The 2004 Freelander

The most obvious enhancements are to the styling. The front bumper, headlamps and front grille are brand new, and adopt the distinctive family face pioneered by the new Range Rover. The new, twin-pocket clear lens headlamps are similar to those of the Freelander’s big brother, the Range Rover, and provide a higher light intensity – improved by 70 per cent. The front bumpers are restyled and are now body coloured.

The rear bumper is also now body coloured, and the tail lamps have been repositioned higher on the bumper, improving their visibility and reducing the likelihood of them being obscured by road grime or off-roading dust.

The cabin of the 2004 Freelander has been comprehensively restyled, to improve comfort and the feeling of luxury. "We’ve paid particular attention to the interior," said Matthew Taylor. "It’s where our customers spend most of their time with the car and the area where we knew there was room for improvement. Premium carbuyers expect premium cabins, and we are confident they will be impressed with the new Freelander’s interior."

There is a new facia, new instruments, new switchgear, new door trims and new seats on most models, that offer better body and under-thigh comfort, plus new upholstery fabrics. The cabin doesn’t just look better. The feel of the materials has also been greatly improved.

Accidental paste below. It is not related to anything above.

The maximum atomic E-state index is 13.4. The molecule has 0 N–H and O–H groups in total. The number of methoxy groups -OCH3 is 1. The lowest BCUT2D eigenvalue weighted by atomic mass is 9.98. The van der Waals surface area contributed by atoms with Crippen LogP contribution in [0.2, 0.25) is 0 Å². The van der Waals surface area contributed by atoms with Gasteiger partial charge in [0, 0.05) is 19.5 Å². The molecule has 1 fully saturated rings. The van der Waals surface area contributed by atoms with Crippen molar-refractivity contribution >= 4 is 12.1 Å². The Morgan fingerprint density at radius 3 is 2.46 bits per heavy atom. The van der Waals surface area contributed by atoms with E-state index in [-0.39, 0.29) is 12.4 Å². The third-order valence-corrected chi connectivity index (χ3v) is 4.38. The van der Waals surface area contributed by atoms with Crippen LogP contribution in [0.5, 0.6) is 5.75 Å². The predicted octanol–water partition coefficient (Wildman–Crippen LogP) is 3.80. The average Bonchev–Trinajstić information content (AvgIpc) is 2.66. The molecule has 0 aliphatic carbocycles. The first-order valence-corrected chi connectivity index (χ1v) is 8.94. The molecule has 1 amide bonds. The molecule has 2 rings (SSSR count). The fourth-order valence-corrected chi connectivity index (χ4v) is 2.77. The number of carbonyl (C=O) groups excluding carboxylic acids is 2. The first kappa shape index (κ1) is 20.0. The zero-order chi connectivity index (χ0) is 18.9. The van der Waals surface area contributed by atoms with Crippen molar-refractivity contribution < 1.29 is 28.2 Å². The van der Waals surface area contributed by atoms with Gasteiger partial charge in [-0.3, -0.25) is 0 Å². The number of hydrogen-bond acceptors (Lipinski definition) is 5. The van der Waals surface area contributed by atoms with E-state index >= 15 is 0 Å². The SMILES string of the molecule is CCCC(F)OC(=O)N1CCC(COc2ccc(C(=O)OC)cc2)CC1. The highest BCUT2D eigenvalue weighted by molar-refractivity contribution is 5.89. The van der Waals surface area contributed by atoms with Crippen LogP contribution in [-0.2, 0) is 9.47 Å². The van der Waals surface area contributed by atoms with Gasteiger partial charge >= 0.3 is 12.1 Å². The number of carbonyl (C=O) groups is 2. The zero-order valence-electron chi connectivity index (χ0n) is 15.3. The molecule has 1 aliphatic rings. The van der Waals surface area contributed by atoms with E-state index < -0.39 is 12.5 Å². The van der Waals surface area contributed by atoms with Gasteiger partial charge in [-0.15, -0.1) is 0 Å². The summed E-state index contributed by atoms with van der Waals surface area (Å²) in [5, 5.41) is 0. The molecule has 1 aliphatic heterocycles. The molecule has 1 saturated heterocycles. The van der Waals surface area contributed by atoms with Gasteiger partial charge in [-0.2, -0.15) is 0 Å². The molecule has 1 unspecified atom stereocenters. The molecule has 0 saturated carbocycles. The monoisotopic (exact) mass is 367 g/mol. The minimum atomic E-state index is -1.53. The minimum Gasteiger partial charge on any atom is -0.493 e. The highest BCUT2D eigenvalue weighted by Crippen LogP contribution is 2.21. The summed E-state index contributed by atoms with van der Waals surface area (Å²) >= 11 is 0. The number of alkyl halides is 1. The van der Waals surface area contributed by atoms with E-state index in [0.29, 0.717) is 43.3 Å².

There continues to be two body styles on offer: a three-door version, featuring a detachable hardback or fold-up softback, and a five-door.

As before, there is a choice of three engines. The two engines first unveiled in the 2001 Freelander are carried over: the 2.5-litre petrol V6 and the award-winning 2.0-litre four-cylinder turbodiesel. The original 1.8-litre lightweight four-cylinder petrol engine also continues as the entry-level option.

For Europe, there is also a new Freelander model, the Sport. It rides on new 18-inch alloy wheels and uses lowered and firmer suspension to reduce roll and improve driver feedback. The result is more responsive driving behaviour on tarmac, and on smooth dirt or gravel roads.

The 2004 Freelander remains the king of off-roading among compact 4x4s. Its full-time four-wheel drive and a host of high-tech electronic systems, such as Hill Descent Control and Electronic Traction Control, allow the Freelander to wade through water, climb and descend slippery slopes, and give superb driver control when the going gets tough.

continues... | Part Three

Published : 17/09/03 Author : Melanie Carter

Land Rover Freelander News

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